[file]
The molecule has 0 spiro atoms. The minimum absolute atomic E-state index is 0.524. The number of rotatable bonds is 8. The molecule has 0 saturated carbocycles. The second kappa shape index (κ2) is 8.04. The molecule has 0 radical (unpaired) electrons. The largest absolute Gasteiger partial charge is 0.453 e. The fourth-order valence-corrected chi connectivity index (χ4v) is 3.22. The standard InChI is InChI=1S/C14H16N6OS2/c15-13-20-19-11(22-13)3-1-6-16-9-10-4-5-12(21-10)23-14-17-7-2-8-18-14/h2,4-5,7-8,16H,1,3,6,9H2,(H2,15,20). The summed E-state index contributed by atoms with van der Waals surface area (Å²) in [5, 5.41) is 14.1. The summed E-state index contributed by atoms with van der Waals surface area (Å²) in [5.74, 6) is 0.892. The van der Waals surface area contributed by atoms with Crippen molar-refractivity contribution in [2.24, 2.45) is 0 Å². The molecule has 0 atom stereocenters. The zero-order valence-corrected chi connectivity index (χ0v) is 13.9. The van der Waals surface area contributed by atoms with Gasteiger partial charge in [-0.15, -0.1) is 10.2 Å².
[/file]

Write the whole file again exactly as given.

The molecule has 0 spiro atoms. The minimum absolute atomic E-state index is 0.524. The number of rotatable bonds is 8. The molecule has 0 saturated carbocycles. The second kappa shape index (κ2) is 8.04. The molecule has 0 radical (unpaired) electrons. The largest absolute Gasteiger partial charge is 0.453 e. The fourth-order valence-corrected chi connectivity index (χ4v) is 3.22. The standard InChI is InChI=1S/C14H16N6OS2/c15-13-20-19-11(22-13)3-1-6-16-9-10-4-5-12(21-10)23-14-17-7-2-8-18-14/h2,4-5,7-8,16H,1,3,6,9H2,(H2,15,20). The summed E-state index contributed by atoms with van der Waals surface area (Å²) in [5, 5.41) is 14.1. The summed E-state index contributed by atoms with van der Waals surface area (Å²) in [5.74, 6) is 0.892. The van der Waals surface area contributed by atoms with Crippen molar-refractivity contribution in [2.24, 2.45) is 0 Å². The molecule has 0 atom stereocenters. The zero-order valence-corrected chi connectivity index (χ0v) is 13.9. The van der Waals surface area contributed by atoms with Gasteiger partial charge in [-0.15, -0.1) is 10.2 Å².